Before we start, a quick look back at the Oklahoma State preview. First, the good:
Offensive inefficiency may kill Oklahoma State against this K-State defense. Overall, OSU profiles as a team that's terrible at running the ball and only average at throwing it. This is reflected in the Rushing S&P+ (119th) and Passing S&P+ (68th) and Standard Down Success Rate (107th) and Passing Down Success Rate (60th).
After the game, there was a lot of talk about injuries causing Oklahoma State's poor rushing performance. OSU rushing for 49 yards on 27 carries (1.8 yards per carry). I'm sure the injuries didn't help, but K-State did what a good defense does to a team that's not good at running the ball.
Now, the less good:
While K-State is solid at everything on defense, it's best on passing downs (18th in S&P+). That matches up nicely with OSU's relative strength on offense, which is bailing itself out on second or third and long. Want to know how this game went without seeing the action or the score? Look at third down conversions when it's over. If K-State gets OSU off the field two-thirds of the time, then there's a good chance K-State will win.
Oklahoma State converted 9-15 third downs. Ballgame.
Injuries have decimated K-State this season. Kody Cook made last week's "players to watch" section ... as K-State's leading receiver. He spent most of the OSU game playing quarterback. And mostly playing well at QB. But it's not ideal to have a starting wide receiver playing quarterback, both for the quarterback position and the receiver position. Especially when your best playmaker also gets hurt in the same game.
Anyway, TCU. The Horned Frogs got off to a bit of a slow start, but are finding their stride after last week's 50-7 win over Texas. The offensive cast is pretty much the same shop wreckers we saw last year, but there are some new faces on defense and the Frogs haven't lived up to their usual standard on that side of the ball.
Players to Watch
Passing: Joe Hubener, 39-76-1, 670 yards, 8.8 yards/attempt, 4 TDs, 167.5 yards/game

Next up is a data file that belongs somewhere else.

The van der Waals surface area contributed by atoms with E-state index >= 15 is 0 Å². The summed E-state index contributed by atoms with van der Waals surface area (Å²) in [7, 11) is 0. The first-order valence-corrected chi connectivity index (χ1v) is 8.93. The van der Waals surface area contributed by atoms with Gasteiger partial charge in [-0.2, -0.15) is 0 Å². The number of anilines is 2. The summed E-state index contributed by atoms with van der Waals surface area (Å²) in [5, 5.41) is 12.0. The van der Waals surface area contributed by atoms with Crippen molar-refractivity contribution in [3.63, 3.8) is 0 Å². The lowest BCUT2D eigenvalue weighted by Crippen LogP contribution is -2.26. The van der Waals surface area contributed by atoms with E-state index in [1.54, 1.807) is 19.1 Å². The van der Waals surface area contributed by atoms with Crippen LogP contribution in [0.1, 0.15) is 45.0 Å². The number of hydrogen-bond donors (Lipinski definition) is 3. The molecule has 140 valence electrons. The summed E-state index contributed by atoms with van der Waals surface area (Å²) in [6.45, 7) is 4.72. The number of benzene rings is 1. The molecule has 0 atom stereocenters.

Rushing: Justin Silmon, 51 carries, 260 yards, 5.1 yards/game, 2 TDs, 65.0 yards/game
Receiving: Dominique Heath, 11 receptions, 170 yards, 15.5 yards/reception, 1 TD, 42.5 yards/game
Passing: Trevone Boykin, 119-188-3, 1,802 yards, 9.6 yards/attempt, 19 TDs, 360.4 yards/game
Rushing: Aaron Green, 87 carries, 504 yards, 5.8 yards/carry, 6 TDs, 100.8 yards/game
Receiving: Josh Doctson, 42 receptions, 722 yards, 17.2 yards/reception, 8 TDs, 144.4 yards/game
Hubener reportedly passed all concussion protocols and will likely start this weekend for K-State. That moves Cook back to receiver. If Heath returns from injury, too, then K-State will have most of the tools it's accustomed to having.
Meanwhile, damn. TCU is rolling on offense, and will have most of the players it had in last year's 41-20 win over K-State. Keep an eye on Elijah Lee against TCU's four-receiver sets. The Frogs gashed K-State on middle runs off spread sets last year by moving Jonathan Truman out of the middle, double-teaming at the point of attack, and betting that Green could hit the hole before Truman could fill. They won that bet. If Lee can fill more quickly, then K-State may have a chance to slow down the Frogs rushing attack and make them more one-dimensional.
That may be cold comfort to K-State fans after the last two games. The numbers weren't awful against either Louisiana Tech (6.1 yards per pass attempt) or Oklahoma State (7.8 yards per pass attempt). But both the Bulldogs and the Cowboys were able to keep the sticks moving and amass large yardage totals on average (or below average) per-play output.
It's amazing we've focused so much on injuries on offense and nearly ignored the loss of Dante Barnett on defense. Barnett is the key cog in the secondary, and his absence has been felt. If he can go against TCU, then suddenly I feel like the Wildcats have a fighting chance. Last week, the key stat was third-down efficiency. This week, it will be explosive plays. If K-State can force long marches down the field by TCU, then the Wildcats could hang around into the fourth quarter.
Charts are back! Thanks again to jeffp for these charts.
Once again, it's hard to see many advantages for K-State in the offensive matchup. TCU's defense ranks only 77th nationally, shockingly low for them. But K-State's offense is only five spots ahead. And TCU's biggest weakness, the big play, is hardly a weapon for K-State this year. Oh, but for one more year with Tyler Lockett and Jake Waters.
Boykin and company are both extremely efficient and relatively explosive, a terrible combination for K-State. Lee will be the key player. He'll have to clean up messes when Boykin scrambles, fill on inside zone runs and cover in space against TCU's inside receivers. This would be a big game for the defensive line to shine and get some pressure on Boykin to protect the secondary a bit. For the secondary, this is like the Baylor game in 2013. Between the 20s, anything underneath, even if that means 5-15 yards, is fine. Don't get beat deep.
Somebody knows something we don't. Or thinks they do. Vegas opened this one with TCU -6.5, a margin that has since grown to -10 or more. Snyder and the Wildcats get a lot of respect in Manhattan. But even neutral observers are bearish on the Frogs, with Bill Connelly's F/+ picks actually predicting a K-State victory. By 0.1 points, but still. We'd take the win even by that margin.
K-State must find an identity on offense. TCU is vulnerable enough on defense that a solid showing on offense and a big play on special teams could keep K-State in this game. A win is unlikely, but this one should be interesting for a solid three hours.
Horned Frogs 38, Wildcats 24